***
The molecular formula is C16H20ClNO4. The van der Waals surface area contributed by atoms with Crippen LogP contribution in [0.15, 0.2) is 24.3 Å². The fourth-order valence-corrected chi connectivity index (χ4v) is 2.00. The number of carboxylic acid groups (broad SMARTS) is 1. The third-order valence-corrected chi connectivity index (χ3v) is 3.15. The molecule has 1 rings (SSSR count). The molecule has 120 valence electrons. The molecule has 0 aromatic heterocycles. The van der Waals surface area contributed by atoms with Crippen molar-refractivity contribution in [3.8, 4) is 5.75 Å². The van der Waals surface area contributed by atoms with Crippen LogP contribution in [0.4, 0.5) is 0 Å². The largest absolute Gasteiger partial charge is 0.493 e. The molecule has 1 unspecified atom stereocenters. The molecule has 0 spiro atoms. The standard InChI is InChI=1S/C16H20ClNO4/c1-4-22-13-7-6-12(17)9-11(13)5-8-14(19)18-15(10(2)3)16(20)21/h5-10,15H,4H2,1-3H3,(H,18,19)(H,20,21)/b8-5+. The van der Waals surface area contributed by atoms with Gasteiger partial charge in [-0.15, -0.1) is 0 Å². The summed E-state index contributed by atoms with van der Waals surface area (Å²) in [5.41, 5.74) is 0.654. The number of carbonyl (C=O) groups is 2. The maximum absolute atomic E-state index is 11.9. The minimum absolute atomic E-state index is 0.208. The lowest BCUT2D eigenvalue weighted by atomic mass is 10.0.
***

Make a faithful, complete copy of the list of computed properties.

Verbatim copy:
The molecular formula is C16H20ClNO4. The van der Waals surface area contributed by atoms with Crippen LogP contribution in [0.15, 0.2) is 24.3 Å². The fourth-order valence-corrected chi connectivity index (χ4v) is 2.00. The number of carboxylic acid groups (broad SMARTS) is 1. The third-order valence-corrected chi connectivity index (χ3v) is 3.15. The molecule has 1 rings (SSSR count). The molecule has 120 valence electrons. The molecule has 0 aromatic heterocycles. The van der Waals surface area contributed by atoms with Crippen molar-refractivity contribution in [3.8, 4) is 5.75 Å². The van der Waals surface area contributed by atoms with Crippen LogP contribution in [0.4, 0.5) is 0 Å². The largest absolute Gasteiger partial charge is 0.493 e. The molecule has 1 unspecified atom stereocenters. The molecule has 0 spiro atoms. The standard InChI is InChI=1S/C16H20ClNO4/c1-4-22-13-7-6-12(17)9-11(13)5-8-14(19)18-15(10(2)3)16(20)21/h5-10,15H,4H2,1-3H3,(H,18,19)(H,20,21)/b8-5+. The van der Waals surface area contributed by atoms with Gasteiger partial charge in [-0.15, -0.1) is 0 Å². The summed E-state index contributed by atoms with van der Waals surface area (Å²) in [5.41, 5.74) is 0.654. The number of carbonyl (C=O) groups is 2. The maximum absolute atomic E-state index is 11.9. The minimum absolute atomic E-state index is 0.208. The lowest BCUT2D eigenvalue weighted by atomic mass is 10.0.